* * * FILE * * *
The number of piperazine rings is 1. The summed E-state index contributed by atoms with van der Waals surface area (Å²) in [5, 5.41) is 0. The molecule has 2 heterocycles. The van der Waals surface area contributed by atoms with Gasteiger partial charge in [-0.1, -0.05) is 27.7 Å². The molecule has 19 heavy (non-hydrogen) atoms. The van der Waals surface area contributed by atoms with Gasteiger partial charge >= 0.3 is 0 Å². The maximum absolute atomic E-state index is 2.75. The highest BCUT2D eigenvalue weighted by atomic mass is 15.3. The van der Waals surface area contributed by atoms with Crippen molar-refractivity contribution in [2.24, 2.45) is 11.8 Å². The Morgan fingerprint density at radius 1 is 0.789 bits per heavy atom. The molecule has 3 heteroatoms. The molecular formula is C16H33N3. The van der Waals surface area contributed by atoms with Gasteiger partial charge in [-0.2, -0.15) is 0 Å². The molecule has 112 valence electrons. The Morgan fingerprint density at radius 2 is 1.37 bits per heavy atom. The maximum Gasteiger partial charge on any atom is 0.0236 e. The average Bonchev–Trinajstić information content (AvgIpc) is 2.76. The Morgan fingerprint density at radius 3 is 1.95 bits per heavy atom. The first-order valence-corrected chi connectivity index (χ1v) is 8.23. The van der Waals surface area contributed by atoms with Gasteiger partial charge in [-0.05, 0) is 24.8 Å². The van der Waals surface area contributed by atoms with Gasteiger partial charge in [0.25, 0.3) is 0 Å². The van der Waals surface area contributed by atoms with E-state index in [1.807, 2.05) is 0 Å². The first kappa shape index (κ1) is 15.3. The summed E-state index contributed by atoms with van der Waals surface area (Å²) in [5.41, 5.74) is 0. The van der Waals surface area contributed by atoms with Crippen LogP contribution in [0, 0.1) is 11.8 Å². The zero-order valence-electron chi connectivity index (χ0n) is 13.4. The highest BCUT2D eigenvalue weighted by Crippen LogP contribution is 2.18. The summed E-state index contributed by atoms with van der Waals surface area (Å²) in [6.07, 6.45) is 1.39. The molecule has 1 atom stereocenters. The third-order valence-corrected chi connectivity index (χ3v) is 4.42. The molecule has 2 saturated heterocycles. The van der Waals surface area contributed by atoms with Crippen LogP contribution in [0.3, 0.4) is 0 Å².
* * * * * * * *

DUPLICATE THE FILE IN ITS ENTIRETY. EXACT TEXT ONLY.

The number of piperazine rings is 1. The summed E-state index contributed by atoms with van der Waals surface area (Å²) in [5, 5.41) is 0. The molecule has 2 heterocycles. The van der Waals surface area contributed by atoms with Gasteiger partial charge in [-0.1, -0.05) is 27.7 Å². The molecule has 19 heavy (non-hydrogen) atoms. The van der Waals surface area contributed by atoms with Gasteiger partial charge >= 0.3 is 0 Å². The maximum absolute atomic E-state index is 2.75. The highest BCUT2D eigenvalue weighted by atomic mass is 15.3. The van der Waals surface area contributed by atoms with Crippen molar-refractivity contribution in [2.24, 2.45) is 11.8 Å². The Morgan fingerprint density at radius 1 is 0.789 bits per heavy atom. The molecule has 3 heteroatoms. The molecular formula is C16H33N3. The van der Waals surface area contributed by atoms with Gasteiger partial charge in [-0.2, -0.15) is 0 Å². The molecule has 112 valence electrons. The Morgan fingerprint density at radius 2 is 1.37 bits per heavy atom. The maximum Gasteiger partial charge on any atom is 0.0236 e. The average Bonchev–Trinajstić information content (AvgIpc) is 2.76. The Morgan fingerprint density at radius 3 is 1.95 bits per heavy atom. The first-order valence-corrected chi connectivity index (χ1v) is 8.23. The van der Waals surface area contributed by atoms with Gasteiger partial charge in [-0.05, 0) is 24.8 Å². The van der Waals surface area contributed by atoms with Gasteiger partial charge in [0.25, 0.3) is 0 Å². The van der Waals surface area contributed by atoms with E-state index in [1.807, 2.05) is 0 Å². The first kappa shape index (κ1) is 15.3. The summed E-state index contributed by atoms with van der Waals surface area (Å²) in [5.41, 5.74) is 0. The van der Waals surface area contributed by atoms with Crippen LogP contribution in [0, 0.1) is 11.8 Å². The zero-order valence-electron chi connectivity index (χ0n) is 13.4. The highest BCUT2D eigenvalue weighted by Crippen LogP contribution is 2.18. The summed E-state index contributed by atoms with van der Waals surface area (Å²) in [6.07, 6.45) is 1.39. The molecule has 1 atom stereocenters. The third-order valence-corrected chi connectivity index (χ3v) is 4.42. The molecule has 2 saturated heterocycles. The van der Waals surface area contributed by atoms with Crippen LogP contribution in [0.3, 0.4) is 0 Å².